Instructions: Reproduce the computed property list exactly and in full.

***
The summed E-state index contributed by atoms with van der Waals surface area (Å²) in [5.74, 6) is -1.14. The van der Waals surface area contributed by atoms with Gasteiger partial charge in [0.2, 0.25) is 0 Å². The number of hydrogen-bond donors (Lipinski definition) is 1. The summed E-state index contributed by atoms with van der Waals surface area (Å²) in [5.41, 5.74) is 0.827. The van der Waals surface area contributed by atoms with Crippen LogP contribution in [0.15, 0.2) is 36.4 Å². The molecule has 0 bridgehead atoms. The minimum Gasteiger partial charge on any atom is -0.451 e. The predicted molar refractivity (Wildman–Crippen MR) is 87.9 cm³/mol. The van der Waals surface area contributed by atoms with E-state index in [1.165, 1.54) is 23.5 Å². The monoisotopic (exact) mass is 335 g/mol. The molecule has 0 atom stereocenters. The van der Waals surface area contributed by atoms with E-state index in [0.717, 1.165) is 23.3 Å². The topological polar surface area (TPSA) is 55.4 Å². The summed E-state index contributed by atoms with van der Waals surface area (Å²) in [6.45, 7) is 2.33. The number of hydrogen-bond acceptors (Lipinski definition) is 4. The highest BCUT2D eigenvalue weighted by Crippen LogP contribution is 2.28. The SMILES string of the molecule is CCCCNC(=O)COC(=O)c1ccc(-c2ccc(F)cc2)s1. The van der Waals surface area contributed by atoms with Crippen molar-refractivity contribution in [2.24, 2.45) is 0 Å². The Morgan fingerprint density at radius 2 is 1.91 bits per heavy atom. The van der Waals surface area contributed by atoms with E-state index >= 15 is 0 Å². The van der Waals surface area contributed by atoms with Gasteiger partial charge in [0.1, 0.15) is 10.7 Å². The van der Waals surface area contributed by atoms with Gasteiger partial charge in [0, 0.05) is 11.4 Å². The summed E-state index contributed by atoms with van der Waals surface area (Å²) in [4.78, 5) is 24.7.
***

The summed E-state index contributed by atoms with van der Waals surface area (Å²) in [5.74, 6) is -1.14. The van der Waals surface area contributed by atoms with Gasteiger partial charge in [0.2, 0.25) is 0 Å². The number of hydrogen-bond donors (Lipinski definition) is 1. The summed E-state index contributed by atoms with van der Waals surface area (Å²) in [5.41, 5.74) is 0.827. The van der Waals surface area contributed by atoms with Crippen LogP contribution in [0.15, 0.2) is 36.4 Å². The molecule has 0 bridgehead atoms. The minimum Gasteiger partial charge on any atom is -0.451 e. The predicted molar refractivity (Wildman–Crippen MR) is 87.9 cm³/mol. The van der Waals surface area contributed by atoms with E-state index in [1.165, 1.54) is 23.5 Å². The monoisotopic (exact) mass is 335 g/mol. The molecule has 0 atom stereocenters. The van der Waals surface area contributed by atoms with E-state index in [0.717, 1.165) is 23.3 Å². The topological polar surface area (TPSA) is 55.4 Å². The summed E-state index contributed by atoms with van der Waals surface area (Å²) in [6.45, 7) is 2.33. The number of hydrogen-bond acceptors (Lipinski definition) is 4. The highest BCUT2D eigenvalue weighted by Crippen LogP contribution is 2.28. The SMILES string of the molecule is CCCCNC(=O)COC(=O)c1ccc(-c2ccc(F)cc2)s1. The van der Waals surface area contributed by atoms with Crippen molar-refractivity contribution in [2.24, 2.45) is 0 Å². The Morgan fingerprint density at radius 2 is 1.91 bits per heavy atom. The van der Waals surface area contributed by atoms with E-state index >= 15 is 0 Å². The van der Waals surface area contributed by atoms with Gasteiger partial charge in [0.1, 0.15) is 10.7 Å². The van der Waals surface area contributed by atoms with Gasteiger partial charge in [0, 0.05) is 11.4 Å². The summed E-state index contributed by atoms with van der Waals surface area (Å²) in [4.78, 5) is 24.7.